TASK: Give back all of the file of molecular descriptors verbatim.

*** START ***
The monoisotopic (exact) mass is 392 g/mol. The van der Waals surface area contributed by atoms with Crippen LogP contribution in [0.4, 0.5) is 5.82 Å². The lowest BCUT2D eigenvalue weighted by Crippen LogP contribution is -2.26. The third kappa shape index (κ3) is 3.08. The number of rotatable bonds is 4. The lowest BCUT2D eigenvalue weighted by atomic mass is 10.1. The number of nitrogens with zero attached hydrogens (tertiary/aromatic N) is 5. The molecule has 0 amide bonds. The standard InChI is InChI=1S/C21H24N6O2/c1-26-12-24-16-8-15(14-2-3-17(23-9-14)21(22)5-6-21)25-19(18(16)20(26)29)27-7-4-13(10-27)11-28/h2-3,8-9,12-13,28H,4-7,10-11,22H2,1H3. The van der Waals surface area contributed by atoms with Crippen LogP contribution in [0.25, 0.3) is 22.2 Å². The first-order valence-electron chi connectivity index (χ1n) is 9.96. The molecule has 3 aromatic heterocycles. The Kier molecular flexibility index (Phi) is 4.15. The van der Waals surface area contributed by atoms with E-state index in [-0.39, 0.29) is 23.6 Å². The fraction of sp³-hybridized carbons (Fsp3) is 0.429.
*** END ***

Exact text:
The monoisotopic (exact) mass is 392 g/mol. The van der Waals surface area contributed by atoms with Crippen LogP contribution in [0.4, 0.5) is 5.82 Å². The lowest BCUT2D eigenvalue weighted by Crippen LogP contribution is -2.26. The third kappa shape index (κ3) is 3.08. The number of rotatable bonds is 4. The lowest BCUT2D eigenvalue weighted by atomic mass is 10.1. The number of nitrogens with zero attached hydrogens (tertiary/aromatic N) is 5. The molecule has 0 amide bonds. The standard InChI is InChI=1S/C21H24N6O2/c1-26-12-24-16-8-15(14-2-3-17(23-9-14)21(22)5-6-21)25-19(18(16)20(26)29)27-7-4-13(10-27)11-28/h2-3,8-9,12-13,28H,4-7,10-11,22H2,1H3. The van der Waals surface area contributed by atoms with Crippen LogP contribution in [0.25, 0.3) is 22.2 Å². The first-order valence-electron chi connectivity index (χ1n) is 9.96. The molecule has 3 aromatic heterocycles. The Kier molecular flexibility index (Phi) is 4.15. The van der Waals surface area contributed by atoms with E-state index in [-0.39, 0.29) is 23.6 Å². The fraction of sp³-hybridized carbons (Fsp3) is 0.429.